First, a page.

Throughout Raisi’s term that began in 2021, Iran has ramped up its hardline stances on religion, as well as increased use of capital punishment. The death of Mahsa Amini, an Iranian Kurd, at the hands of Iran’s Morality Police, sparked a groundbreaking series of protests in September 2022 that reached all of Iran’s 31 provinces, and still yet have not fully died down. Iran’s population is comprised of many different ethnic minorities, and these protests have demonstrated the discontentment of many of these communities. Notably, Iran has a considerable ethnic Azeri population, making up around 16 percent of Iran’s total population. The protests, which have called for a complete overhaul and even dissolution of Iran’s theocratic government, were met with fierce punishment from the Raisi government. The current administration has seen the rise in power of the IRGC, and this has resulted in intense crackdowns on protests as well as on minorities. In January and February 2023 alone, the IRGC executed at least 94 people. The chilling responses to unrest on its own soil is a demonstration of how threatened the current Iranian government feels: threats to its current status quo are coming both from inside the country and also from rapidly changing regional dynamics. 

Following the 2020 war between Azerbaijan and Armenia, Azerbaijan-Iran relations were an unexpected casualty. While the war ended with major territorial gains for Azerbaijan, Iran lost out on its drug trafficking channels throughout the disputed area. Following the war, President Aliyev provided details on Iranian interest in the disputed region: "Over the past year, after Azerbaijan had regained control over the 130-kilometer (81-mile) section of the state border with Iran, which was under the control of Armenia for about 30 years, and thereby blocked a drug trafficking route from Iran through the Jabrayil district of Azerbaijan to Armenia and further to Europe, the volume of heroin we have seized in other sections of the Azerbaijan-Iran border has doubled compared to the same period of previous years.”

While both the Iranian and Armenian governments denied such activity, the U.S. State Department in its International Drug Control Strategy for 2021, stated, "Due to the long- standing Nagorno-Karabakh conflict between Armenia and Azerbaijan, for almost the entire 2020, neither Armenian nor Azerbaijani customs services worked along the Araks River, separating Iran from the Armenian-controlled territories of Fizuli, Jebrail, and Zangilan, which made it possible to freely transport  through these territories drugs in Armenia.”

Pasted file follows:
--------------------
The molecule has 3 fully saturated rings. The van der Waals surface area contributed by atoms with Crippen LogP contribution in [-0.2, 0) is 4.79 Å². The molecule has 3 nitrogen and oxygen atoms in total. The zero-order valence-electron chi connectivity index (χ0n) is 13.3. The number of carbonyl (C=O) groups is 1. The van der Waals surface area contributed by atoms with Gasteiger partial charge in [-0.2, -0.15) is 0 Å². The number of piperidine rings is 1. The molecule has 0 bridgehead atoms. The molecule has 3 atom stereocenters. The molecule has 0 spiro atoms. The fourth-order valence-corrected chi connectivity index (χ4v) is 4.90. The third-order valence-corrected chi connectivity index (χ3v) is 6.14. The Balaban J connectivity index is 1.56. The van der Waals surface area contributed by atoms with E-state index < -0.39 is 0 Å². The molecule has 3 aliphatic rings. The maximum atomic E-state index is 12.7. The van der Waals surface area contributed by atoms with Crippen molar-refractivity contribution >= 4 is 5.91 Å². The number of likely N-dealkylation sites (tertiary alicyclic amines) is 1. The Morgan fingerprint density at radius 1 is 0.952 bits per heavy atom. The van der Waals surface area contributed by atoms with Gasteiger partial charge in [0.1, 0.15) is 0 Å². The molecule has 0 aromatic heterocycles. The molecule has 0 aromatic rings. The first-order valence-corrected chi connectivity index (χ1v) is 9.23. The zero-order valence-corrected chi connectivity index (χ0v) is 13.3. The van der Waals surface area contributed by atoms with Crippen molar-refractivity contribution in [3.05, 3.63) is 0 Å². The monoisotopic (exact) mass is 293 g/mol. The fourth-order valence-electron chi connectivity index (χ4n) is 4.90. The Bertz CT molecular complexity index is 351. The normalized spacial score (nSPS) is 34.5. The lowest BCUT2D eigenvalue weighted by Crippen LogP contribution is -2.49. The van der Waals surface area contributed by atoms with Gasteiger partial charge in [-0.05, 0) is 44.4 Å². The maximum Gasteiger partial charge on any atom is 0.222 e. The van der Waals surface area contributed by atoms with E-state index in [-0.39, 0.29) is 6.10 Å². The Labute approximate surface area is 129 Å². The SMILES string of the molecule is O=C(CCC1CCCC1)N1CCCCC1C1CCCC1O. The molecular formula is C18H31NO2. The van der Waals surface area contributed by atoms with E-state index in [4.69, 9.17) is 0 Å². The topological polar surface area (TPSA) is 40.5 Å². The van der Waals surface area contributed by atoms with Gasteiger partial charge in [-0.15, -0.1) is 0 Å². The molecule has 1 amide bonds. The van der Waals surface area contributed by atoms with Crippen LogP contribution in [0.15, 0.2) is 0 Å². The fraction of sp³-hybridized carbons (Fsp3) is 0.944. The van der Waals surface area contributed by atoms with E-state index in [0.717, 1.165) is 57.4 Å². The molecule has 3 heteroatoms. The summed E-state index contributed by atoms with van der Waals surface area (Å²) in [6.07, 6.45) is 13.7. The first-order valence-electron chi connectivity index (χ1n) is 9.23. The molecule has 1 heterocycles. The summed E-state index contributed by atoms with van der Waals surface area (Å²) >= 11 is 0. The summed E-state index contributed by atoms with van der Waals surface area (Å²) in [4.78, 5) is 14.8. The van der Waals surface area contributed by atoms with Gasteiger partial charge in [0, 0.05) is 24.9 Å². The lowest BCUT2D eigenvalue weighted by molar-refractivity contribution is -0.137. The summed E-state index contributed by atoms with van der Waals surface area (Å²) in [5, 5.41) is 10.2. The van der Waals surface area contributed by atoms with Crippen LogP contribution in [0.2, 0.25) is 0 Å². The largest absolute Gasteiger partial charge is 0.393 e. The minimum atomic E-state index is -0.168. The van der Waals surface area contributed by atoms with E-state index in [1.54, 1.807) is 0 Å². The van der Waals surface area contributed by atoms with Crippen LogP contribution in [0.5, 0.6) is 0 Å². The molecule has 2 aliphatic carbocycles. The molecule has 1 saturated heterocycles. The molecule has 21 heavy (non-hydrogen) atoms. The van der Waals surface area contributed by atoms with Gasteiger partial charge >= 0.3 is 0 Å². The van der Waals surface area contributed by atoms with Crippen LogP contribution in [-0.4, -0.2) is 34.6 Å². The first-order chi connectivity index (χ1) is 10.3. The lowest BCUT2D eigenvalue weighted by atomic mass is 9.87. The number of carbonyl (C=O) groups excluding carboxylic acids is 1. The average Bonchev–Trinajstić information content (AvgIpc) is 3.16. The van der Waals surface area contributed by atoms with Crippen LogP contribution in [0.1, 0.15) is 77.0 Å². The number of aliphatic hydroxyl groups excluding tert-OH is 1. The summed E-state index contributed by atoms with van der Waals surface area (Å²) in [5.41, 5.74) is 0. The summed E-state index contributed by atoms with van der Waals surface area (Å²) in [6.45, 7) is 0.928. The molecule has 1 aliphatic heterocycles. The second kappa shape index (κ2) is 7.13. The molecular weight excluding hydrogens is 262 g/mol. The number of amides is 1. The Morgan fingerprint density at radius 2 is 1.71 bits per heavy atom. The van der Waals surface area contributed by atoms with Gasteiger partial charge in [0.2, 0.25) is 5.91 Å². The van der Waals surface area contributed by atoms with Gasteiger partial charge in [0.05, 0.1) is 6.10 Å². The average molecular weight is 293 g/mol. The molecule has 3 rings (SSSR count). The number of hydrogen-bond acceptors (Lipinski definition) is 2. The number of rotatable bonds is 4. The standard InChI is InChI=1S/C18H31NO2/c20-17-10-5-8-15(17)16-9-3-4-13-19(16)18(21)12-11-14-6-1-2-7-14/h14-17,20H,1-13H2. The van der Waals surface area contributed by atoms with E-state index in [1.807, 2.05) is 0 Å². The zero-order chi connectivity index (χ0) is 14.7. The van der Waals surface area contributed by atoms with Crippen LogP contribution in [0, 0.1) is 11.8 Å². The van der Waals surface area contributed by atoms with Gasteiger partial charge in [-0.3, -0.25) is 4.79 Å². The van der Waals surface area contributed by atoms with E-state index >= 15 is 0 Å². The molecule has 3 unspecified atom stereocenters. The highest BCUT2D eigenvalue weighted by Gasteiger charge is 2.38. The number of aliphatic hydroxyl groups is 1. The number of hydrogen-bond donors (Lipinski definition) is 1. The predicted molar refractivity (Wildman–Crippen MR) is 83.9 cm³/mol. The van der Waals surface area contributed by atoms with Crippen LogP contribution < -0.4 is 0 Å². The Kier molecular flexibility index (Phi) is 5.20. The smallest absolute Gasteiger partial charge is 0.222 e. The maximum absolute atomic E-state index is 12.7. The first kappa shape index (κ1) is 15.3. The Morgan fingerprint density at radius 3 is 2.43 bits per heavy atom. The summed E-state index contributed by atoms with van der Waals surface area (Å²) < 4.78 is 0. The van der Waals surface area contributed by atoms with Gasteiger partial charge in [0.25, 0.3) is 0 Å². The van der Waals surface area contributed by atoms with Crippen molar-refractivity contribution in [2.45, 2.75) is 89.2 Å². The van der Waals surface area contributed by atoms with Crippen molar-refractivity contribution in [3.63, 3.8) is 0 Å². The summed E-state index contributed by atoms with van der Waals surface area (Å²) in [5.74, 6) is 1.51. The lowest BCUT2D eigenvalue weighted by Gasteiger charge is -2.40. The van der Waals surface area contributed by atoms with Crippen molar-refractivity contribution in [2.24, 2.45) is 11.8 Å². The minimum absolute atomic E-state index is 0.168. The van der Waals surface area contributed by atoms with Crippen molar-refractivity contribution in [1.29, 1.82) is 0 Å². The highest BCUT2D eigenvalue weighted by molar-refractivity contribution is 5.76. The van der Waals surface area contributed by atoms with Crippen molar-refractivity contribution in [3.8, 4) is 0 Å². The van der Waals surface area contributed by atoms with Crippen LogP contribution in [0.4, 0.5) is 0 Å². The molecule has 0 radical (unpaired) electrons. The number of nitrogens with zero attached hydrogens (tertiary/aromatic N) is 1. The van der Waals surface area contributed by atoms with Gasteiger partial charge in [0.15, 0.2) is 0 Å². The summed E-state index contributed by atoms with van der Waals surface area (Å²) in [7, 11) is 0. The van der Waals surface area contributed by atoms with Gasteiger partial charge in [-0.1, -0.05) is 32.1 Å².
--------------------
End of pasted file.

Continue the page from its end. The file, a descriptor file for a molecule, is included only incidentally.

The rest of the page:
With the growing volatility of Iran both within and outside its borders, it looms larger as a bigger threat not only to regional stability, but also to global safety. While the U.S. strategy has maintained a cautious outlook toward gradual engagement with Iran, the more aggressive the country becomes, the better it would be for the United States to recognize the concrete threat that Iran poses to U.S. interests. For this reason, enhancing a security partnership with Baku would align with U.S. short- and long-term interests.

Iran through its actions has shown that, like Russia, it seeks to consolidate its regional clout through destabilizing diplomatic progress. With speculation that Armenia has been receiving drone technology from Iran, and through Iran’s endeavors to maintain its hand in Azerbaijan’s Karabakh region, the character of its strategy poses a direct threat to regional reconciliation efforts. 

There does seem to be an emerging understanding in the U.S. State Department over the importance of promoting Azerbaijan’s security endeavors so as to strengthen its outpost against Iranian encroachment. On March 22, during a Q&A portion of the Senate Committee on Foreign Relations, U.S. Secretary of State Antony Blinken remarked that “Azerbaijan has a long border with Iran, which needs defending.” His statement marked an important step in recognizing that the United States and Azerbaijan face a common security threat from Iran, and that strengthening resolve against that threat is a vital step forward.

As discontentment and unrest unfold in Iran, the bolder and more aggressive Tehran is a worrisome actor on the world stage. Iran’s numerous recent attacks and provocations against Azerbaijani national security and territorial integrity seem to have provided Azerbaijan no choice but to delineate a new chapter of more openly tense diplomatic relations with Iran. At the same time, Azerbaijan and Israel have recently poured attention into nurturing their diplomatic relations and endeavors. While this comes much to the chagrin of Iran, these relations nonetheless have so far proven productive, especially in the fields of defense and energy security. The United States in the past has been somewhat reticent to strongly engage with Azerbaijan regarding Iran, and certainly needs a more comprehensive approach in its relations with Azerbaijan, in particular with Azerbaijan’s standing with Iran. However, as Washington’s historic ally Israel has demonstrated its urge to deepen cooperation with Baku, that could eventually lead to an enhanced U.S. security policy with Azerbaijan.